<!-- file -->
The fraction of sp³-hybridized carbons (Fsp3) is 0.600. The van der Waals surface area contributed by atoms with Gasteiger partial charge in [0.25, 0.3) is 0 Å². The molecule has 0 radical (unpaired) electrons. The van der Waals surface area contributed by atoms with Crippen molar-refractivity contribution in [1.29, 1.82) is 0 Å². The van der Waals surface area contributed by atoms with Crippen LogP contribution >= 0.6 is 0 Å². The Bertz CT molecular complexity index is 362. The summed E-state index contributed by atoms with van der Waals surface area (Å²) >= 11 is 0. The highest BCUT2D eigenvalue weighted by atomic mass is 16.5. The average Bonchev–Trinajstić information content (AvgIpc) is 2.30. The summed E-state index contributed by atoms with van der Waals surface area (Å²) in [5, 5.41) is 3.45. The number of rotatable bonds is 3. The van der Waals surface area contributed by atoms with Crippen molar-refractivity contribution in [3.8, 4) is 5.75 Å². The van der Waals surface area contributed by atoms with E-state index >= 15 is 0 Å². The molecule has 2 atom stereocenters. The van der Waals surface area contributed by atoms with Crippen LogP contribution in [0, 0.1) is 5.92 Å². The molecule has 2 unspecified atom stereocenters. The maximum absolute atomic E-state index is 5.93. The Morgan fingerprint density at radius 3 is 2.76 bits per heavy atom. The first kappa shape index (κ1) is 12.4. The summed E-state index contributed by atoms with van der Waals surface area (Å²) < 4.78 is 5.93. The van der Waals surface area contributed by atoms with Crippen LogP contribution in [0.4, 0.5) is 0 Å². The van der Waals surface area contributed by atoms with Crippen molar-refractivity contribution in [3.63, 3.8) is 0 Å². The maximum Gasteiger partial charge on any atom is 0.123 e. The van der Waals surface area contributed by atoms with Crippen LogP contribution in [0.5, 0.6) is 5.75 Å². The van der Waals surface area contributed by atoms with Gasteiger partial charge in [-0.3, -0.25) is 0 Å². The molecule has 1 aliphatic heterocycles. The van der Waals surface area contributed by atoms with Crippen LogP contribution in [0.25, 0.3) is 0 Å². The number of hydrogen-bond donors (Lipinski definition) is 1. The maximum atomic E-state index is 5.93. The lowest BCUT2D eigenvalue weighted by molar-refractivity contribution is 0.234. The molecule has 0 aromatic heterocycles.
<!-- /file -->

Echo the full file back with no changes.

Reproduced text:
The fraction of sp³-hybridized carbons (Fsp3) is 0.600. The van der Waals surface area contributed by atoms with Gasteiger partial charge in [0.25, 0.3) is 0 Å². The molecule has 0 radical (unpaired) electrons. The van der Waals surface area contributed by atoms with Crippen molar-refractivity contribution in [1.29, 1.82) is 0 Å². The van der Waals surface area contributed by atoms with Crippen LogP contribution >= 0.6 is 0 Å². The Bertz CT molecular complexity index is 362. The summed E-state index contributed by atoms with van der Waals surface area (Å²) >= 11 is 0. The highest BCUT2D eigenvalue weighted by atomic mass is 16.5. The average Bonchev–Trinajstić information content (AvgIpc) is 2.30. The summed E-state index contributed by atoms with van der Waals surface area (Å²) in [5, 5.41) is 3.45. The number of rotatable bonds is 3. The van der Waals surface area contributed by atoms with Crippen molar-refractivity contribution in [3.8, 4) is 5.75 Å². The van der Waals surface area contributed by atoms with E-state index >= 15 is 0 Å². The molecule has 2 atom stereocenters. The van der Waals surface area contributed by atoms with Crippen LogP contribution in [0, 0.1) is 5.92 Å². The molecule has 2 unspecified atom stereocenters. The maximum absolute atomic E-state index is 5.93. The Morgan fingerprint density at radius 3 is 2.76 bits per heavy atom. The first kappa shape index (κ1) is 12.4. The summed E-state index contributed by atoms with van der Waals surface area (Å²) < 4.78 is 5.93. The van der Waals surface area contributed by atoms with Crippen LogP contribution in [0.4, 0.5) is 0 Å². The van der Waals surface area contributed by atoms with Crippen molar-refractivity contribution in [3.63, 3.8) is 0 Å². The maximum Gasteiger partial charge on any atom is 0.123 e. The van der Waals surface area contributed by atoms with Crippen LogP contribution in [0.5, 0.6) is 5.75 Å². The van der Waals surface area contributed by atoms with Gasteiger partial charge in [-0.3, -0.25) is 0 Å². The molecule has 1 aliphatic heterocycles. The van der Waals surface area contributed by atoms with Crippen LogP contribution in [0.25, 0.3) is 0 Å². The number of hydrogen-bond donors (Lipinski definition) is 1. The maximum atomic E-state index is 5.93. The lowest BCUT2D eigenvalue weighted by molar-refractivity contribution is 0.234. The molecule has 0 aromatic heterocycles.